The Hardwood Cruiser Build (Part 3)

Patience Young Grasshopper

So at the end of the last post for my cruiser build I was sent away to print off a perfectly symmetrical digitally designed template for my skateboard. I went to Adobe Illustrator and created an art board the dimensions of my laminated hardwood board. From there I added grid lines to show me the width of my skateboard and the centre line using these lines I created one side of my skateboard shape with the illustrator line tool. I curved the line until I was happy with the shape it formed. Then I duplicated  and mirrored that line in Illustrator. I had both lines meet at the top of the centre line along the bottom I created a flat line for the tail. This created a perfectly symmetrical curve on each side. Then because I’m a visual guy I pulled the woodgrain out of a photo and dropped it into the file so I could see approximately what I would have when I cut my shape out of my hardwood.

This is the Illustrator file:

cruiser image

So I printed out my template using the tiled printing option in illustrator. This allows me to print the template full size but on standard letter paper (8.5 x 11″). For more information on how to print tiled in illustrator check out this link. Once I printed it out this is what it looked like:



I cut it out and glued it to a piece of scrap wood. I used a bit of wood glue just around the edges so that the paper wouldn’t shrink or crinkle. I used a very thin bead of glue and the pressed it on so that the glue pushed outwards.


Then I took the scrap wood and the template to the bandsaw and attempted to cut it out. That came with a bit of a learning curve and I’m glad I didn’t take my hardwood straight to the band saw because I would’ve been starting over. The key to the bandsaw, in my humble opinion, is twofold. First- It can be a very precise tool in the hands of a skilled operator. However if you are not a skilled operator leave yourself some room- it’s easy to sand off the rough cuts after. Second- If you have any experience with a sewing machine the band saw operates in a very similar manner. Think of the saw as the needle of the sewing machine and run your wood through the way you would run fabric through a sewing machine. Once I figured out that connection I was much better at using the bandsaw. Once my scrap wood template was cut out and sanded it was time to attach it to my hardwood board. If I was better at the band saw I would’ve left tabs on my template. this time however Jessie showed me a way to create and screw on little finger tabs. In the future I would cut the tabs in the template and save a step.

The paper side of the template:


The Back of the template:


The Template with the fingers attached:


Now that the template and fingers are ready to go. I marked the centre line of the template so that I could use it to make sure that my joints of hardwood run parallel through the deck. I think this is a crucial step. If the lines are off then the whole aesthetic of the board will feel skewed and sloppy. Once I lined up the template I attached it to the hardwood. I traced the template onto my hardwood. Then I detached the template and took the hardwood to the bandsaw. The second time using the bandsaw was much easier and I didn’t make any crucial mistakes. I cut the rough shape of the template out of the hardwood on the bandsaw. This time I was careful and made sure to leave myself a bit of room so as to not accidentally cut into the boards that will form the finished deck. Then I reattached the template. I took the template to the sander and removed a little bit more of the excess hardwood around the template. Then it was time for the router:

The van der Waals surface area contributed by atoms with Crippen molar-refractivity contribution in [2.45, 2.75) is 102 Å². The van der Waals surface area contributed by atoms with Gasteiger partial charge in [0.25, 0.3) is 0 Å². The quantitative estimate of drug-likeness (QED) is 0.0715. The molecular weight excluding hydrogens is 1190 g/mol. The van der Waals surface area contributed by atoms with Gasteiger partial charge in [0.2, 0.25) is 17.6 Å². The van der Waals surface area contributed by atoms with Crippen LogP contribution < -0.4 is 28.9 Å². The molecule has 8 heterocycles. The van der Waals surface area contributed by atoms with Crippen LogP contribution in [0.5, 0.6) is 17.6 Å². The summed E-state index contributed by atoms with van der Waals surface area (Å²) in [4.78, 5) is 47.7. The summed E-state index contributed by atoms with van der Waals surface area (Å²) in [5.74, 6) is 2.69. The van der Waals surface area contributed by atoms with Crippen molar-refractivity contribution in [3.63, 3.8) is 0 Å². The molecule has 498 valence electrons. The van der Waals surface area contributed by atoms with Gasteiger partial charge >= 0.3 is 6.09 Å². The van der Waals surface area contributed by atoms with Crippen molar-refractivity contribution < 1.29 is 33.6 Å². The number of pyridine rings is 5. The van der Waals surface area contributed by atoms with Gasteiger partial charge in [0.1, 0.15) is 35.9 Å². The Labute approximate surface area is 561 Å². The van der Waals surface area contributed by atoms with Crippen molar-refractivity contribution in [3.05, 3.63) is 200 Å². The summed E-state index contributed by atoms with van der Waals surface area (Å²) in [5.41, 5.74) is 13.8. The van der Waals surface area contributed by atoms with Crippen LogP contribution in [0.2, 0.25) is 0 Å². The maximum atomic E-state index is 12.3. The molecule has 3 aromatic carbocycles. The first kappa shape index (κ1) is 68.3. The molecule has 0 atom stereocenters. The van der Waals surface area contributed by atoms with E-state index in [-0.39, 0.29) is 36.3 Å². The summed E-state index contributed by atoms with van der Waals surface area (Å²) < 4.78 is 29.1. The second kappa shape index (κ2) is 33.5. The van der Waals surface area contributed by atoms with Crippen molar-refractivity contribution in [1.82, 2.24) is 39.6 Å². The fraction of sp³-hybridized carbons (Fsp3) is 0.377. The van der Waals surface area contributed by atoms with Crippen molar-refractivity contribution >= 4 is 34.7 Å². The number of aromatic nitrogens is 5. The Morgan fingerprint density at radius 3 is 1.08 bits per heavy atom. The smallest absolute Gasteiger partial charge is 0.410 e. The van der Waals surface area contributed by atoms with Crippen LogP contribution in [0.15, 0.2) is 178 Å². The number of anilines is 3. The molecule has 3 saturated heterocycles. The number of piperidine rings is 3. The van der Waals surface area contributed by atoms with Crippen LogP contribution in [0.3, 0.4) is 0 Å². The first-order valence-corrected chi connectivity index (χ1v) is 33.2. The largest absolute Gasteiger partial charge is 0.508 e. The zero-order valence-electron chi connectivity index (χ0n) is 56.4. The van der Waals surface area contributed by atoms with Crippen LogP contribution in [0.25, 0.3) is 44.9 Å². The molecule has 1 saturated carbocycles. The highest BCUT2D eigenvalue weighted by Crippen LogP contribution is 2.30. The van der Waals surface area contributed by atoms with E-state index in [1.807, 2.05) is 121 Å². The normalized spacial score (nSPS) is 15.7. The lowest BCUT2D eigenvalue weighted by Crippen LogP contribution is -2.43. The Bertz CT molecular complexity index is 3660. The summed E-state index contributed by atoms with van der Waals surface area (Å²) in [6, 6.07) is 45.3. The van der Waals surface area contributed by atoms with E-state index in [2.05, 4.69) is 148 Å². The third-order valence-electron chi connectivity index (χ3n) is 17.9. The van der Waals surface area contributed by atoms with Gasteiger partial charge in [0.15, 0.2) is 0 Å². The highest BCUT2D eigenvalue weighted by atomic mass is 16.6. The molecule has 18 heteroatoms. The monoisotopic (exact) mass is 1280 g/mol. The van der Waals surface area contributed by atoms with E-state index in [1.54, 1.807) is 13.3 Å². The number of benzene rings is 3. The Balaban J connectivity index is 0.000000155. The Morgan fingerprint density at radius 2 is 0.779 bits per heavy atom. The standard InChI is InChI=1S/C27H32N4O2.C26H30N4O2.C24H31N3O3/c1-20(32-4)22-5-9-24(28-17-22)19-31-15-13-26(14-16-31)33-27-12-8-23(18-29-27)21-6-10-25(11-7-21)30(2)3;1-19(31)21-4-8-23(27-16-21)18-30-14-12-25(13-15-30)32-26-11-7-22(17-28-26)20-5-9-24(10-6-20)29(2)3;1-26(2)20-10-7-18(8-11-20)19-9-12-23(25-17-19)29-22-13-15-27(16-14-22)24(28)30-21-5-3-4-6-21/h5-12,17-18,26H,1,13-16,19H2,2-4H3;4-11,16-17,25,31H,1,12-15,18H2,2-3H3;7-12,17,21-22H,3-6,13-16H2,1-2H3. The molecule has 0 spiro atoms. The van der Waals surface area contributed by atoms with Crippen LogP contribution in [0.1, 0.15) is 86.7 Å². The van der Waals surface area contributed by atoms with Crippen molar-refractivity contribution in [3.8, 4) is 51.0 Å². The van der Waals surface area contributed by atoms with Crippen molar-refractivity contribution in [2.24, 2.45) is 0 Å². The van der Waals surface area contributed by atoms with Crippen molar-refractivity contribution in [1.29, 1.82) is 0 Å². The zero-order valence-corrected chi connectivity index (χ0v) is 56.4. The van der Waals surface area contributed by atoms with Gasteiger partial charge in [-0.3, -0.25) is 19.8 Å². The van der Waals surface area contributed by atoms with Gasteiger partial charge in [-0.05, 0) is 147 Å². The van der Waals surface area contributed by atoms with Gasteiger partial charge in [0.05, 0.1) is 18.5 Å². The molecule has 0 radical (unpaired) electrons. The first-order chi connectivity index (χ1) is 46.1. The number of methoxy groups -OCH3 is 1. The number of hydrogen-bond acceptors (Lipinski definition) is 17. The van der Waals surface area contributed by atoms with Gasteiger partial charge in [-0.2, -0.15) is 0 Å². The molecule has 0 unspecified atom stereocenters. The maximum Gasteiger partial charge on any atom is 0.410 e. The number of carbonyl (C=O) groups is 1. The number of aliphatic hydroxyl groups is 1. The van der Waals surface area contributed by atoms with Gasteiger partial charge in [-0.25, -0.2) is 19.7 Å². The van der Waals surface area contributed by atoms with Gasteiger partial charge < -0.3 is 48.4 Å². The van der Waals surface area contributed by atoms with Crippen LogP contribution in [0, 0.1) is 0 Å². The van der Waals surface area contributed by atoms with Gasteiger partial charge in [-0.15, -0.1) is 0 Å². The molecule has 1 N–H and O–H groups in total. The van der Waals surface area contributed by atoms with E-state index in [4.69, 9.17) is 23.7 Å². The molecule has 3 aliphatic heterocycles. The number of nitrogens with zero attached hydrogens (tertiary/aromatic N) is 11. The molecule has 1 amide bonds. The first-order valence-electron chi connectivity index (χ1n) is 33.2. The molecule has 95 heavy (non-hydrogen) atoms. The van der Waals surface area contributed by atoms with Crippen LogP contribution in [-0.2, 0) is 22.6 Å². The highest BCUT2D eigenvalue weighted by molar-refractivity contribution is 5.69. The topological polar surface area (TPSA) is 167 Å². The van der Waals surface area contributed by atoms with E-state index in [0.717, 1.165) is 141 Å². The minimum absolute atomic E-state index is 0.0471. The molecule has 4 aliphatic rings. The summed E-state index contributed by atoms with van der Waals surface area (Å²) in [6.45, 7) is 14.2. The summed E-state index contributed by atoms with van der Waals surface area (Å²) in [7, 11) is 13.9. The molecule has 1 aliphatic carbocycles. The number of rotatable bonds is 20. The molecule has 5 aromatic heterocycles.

I worked slowly and gently to take the excess edge of the board with the router. It went great. This router bit has a bearing at the top so once you have routed enough of the wood away the bearing hits template and allows you to finish a nice edge while running the wood along the bit. The bearing prevents you from taking off too much wood and allows you to perfectly follow your template. The first side was smooth sailing and went great. The second side caused my a bit of an issues. The router grabbed a piece  of a cut that I didn’t see under the template and split one of my pieces of hardwood. Luckily I was working slowly and gently and caught it before it sent the whole chunk flying. I showed Jessie and we did some emergency surgery.


Some gluing and clamping and I think we should be fine. In the long term it’s nothing a little sanding won’t fix. However it means 24 hours in a clamp… Another test of patience. I was hoping that this would be the last post in the shop with this board and all that would be left was finishing… Oh well back to the router tomorrow. It also gives me some time to test a couple of my finishing ideas. Hopefully the next hardwood cruiser post will include the finished product. Stay Tuned!

Skills Acquired:

  • Template Construction √
  • Tiled Printing in Illustrator √
  • Band Saw Skills √
  • Router Skills √
  • Patience…



2 thoughts on “The Hardwood Cruiser Build (Part 3)

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